Except even the NaNo organizers admit “you’ll write a lot of crap." Why? It's not just because as my old friend and author of more than 40 novels Robert W. Walker says "all first drafts are crap." NaNoWriMo organizers urge you to jump in and let the momentum of the month and your free-roaming creativity take you where they will. The result will be dead ends, throwaway pages and chapters, characters who will go nowhere, and on and on. NaNoWriMo is all about the experience of drafting, and some of that experience will be crap.
I'm an avid motorcyclist and it's said that a breakdown by the side of the road is all "part of the experience." Now, I've had that experience and breakdowns by the side of the road are crap. It's a much better experience to keep on riding. It's true that those who experience the crap of a breakdown feel better after they're back on the road, but my uncle D. used to hit himself with a hammer "cause it feels good when it quits hurtin'" (it's an Indiana thing). Plus life is short--would you rather spend it by the side of the road/writing crap or riding the open road/writing a quality draft?
Don't take a wrong turn here--NaNoWriMo is a great time to focus your energies, draw strength from a group, and crank out a draft. If you're an aspiring author, I want you to and urge you to participate in NaNoWriMo--and I want you to get the most out of that 30 days of intense effort and at the end of those 30 days I want you to have a well-progressed quality draft and a sense of accomplishment that very little of that draft is crap. Of course that draft will need revision and in Novelist's Boot Camp (both the book and the workshops) we provide the Triage and 7-Step Real World Revision processes to help you methodically revise and re-write your draft. But for now and in these blogs over the next few weeks leading up to NaNoWriMo, we'll concentrate on how to get more out of NaNoWriMo--more pages, better quality, a greater sense of accomplishment, and less crap.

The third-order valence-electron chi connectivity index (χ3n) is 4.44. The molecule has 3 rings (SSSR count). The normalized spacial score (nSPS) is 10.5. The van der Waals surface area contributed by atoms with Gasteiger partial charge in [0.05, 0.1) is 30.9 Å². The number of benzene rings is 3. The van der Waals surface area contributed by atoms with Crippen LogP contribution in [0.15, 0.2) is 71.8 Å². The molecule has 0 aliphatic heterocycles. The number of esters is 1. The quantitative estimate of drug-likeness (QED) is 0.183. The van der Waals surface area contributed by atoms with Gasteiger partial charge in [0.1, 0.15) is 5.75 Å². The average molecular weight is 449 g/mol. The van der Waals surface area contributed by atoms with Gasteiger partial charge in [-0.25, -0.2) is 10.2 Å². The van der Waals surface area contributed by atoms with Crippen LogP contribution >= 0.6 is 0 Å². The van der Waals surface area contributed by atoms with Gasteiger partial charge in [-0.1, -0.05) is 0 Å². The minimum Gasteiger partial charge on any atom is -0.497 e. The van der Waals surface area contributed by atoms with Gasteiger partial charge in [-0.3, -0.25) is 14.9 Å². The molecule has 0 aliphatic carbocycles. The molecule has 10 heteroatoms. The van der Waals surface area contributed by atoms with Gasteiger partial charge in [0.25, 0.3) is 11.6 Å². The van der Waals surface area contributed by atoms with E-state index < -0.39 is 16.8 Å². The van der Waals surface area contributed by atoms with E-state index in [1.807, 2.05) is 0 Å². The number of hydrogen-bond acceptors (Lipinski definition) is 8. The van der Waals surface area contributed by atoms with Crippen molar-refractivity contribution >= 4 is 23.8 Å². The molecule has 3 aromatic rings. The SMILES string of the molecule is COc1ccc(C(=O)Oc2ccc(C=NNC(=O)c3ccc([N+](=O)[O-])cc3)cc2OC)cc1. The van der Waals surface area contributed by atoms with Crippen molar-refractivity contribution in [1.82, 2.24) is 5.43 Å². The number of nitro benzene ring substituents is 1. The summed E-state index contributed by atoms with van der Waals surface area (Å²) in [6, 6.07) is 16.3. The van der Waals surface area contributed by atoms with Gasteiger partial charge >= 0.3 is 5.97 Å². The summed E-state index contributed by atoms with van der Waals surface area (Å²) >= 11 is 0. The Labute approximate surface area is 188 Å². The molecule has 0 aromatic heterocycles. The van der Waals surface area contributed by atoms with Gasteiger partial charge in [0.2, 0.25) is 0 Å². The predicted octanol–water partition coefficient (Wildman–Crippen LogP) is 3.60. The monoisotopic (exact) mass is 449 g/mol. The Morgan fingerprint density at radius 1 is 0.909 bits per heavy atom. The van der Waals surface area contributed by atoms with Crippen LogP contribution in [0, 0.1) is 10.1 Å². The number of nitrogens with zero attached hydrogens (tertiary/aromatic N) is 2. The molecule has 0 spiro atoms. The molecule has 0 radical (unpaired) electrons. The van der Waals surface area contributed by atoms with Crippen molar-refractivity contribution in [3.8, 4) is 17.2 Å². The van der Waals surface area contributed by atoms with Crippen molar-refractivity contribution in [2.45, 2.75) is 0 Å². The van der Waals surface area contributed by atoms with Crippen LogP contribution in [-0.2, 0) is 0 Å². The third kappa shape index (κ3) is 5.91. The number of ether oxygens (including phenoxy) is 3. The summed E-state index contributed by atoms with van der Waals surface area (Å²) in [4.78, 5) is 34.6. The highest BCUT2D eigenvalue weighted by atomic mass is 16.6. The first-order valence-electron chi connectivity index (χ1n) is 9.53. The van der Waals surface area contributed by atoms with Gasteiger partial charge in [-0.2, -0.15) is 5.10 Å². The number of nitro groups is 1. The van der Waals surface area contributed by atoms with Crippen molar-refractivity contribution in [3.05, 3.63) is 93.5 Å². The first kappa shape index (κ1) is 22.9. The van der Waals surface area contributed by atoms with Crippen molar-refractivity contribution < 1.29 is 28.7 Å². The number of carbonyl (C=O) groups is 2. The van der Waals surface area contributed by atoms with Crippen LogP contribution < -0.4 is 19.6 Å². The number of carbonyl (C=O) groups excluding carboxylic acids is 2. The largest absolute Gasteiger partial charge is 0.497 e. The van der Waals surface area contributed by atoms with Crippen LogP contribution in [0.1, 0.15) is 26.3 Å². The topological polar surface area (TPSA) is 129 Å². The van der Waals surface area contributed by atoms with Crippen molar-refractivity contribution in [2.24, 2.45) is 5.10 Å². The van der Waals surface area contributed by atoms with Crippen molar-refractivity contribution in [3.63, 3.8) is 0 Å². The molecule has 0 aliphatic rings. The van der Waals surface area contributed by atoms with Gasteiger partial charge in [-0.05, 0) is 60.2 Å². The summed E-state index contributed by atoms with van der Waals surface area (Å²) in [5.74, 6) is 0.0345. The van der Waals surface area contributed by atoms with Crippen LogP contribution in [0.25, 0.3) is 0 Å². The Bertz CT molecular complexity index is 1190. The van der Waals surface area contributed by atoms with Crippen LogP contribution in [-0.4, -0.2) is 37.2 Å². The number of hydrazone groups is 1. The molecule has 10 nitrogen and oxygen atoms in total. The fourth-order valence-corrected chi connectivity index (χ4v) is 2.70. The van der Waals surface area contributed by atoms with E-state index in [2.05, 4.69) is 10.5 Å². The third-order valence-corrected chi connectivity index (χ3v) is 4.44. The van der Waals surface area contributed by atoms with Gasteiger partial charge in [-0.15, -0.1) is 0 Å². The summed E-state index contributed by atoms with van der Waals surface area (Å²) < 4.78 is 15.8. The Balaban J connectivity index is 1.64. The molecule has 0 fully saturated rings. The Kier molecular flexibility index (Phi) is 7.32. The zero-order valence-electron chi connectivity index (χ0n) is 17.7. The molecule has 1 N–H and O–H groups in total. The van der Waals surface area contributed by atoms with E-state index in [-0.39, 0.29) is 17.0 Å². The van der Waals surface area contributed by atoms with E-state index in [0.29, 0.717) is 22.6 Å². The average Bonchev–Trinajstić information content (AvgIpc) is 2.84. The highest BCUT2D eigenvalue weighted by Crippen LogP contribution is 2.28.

Begin by understanding that writing a book-length work of fiction is a process. The Novelist's Boot Camp Improved Writing Process says there are seven phases:
- Developing an author's mindset
- Editing and Proofreading
- Moving forward/reconstituting
For today, that means five things:
- Change your mind: See writing a novel as a series of steps or phases, not an amorphous blob of mystical effort
- Commit to being ready: Sign up for accomplishing the first three steps (Developing an author's mindset, invention, and development) before NaNoWriMo
- Prepare your writing space: You'll need whatever you use to write with--computer, pen and paper, typewriter (remember those?) and so on. Put these in a place where you're comfortable and can concentrate.
- Firewall your writing time: This has two parts. First, find three 20-minute blocks of time each day. If you can't set aside three, set aside two. If you can't do two, do one. No email, no browsing (except this blog!), nothing but focus on your novel. Every day is best, but if you have to skip a day or two, go ahead--there is life outside of writing fiction. Second, take out your calendar and block out the time between now and NaNoWriMo start (November 1st). 1/4 of that time should be dedicated to developing an author's mindset, 1/4 to invention, and 1/2 to development. Mark up your calendar accordingly.
- Go public: Talk to your family about what the next few weeks look like and tell them what they need to do to support you. Work any calendar and commitment issues out now. Tell your colleagues, friends, writing group members, Facebook and MySpace friends, and everyone else you can think of what you've committed to. Get a partner or a small group together--it will make the next few weeks more fun and you'll all make more progress.
Next up--kicking your writing goals to the curb.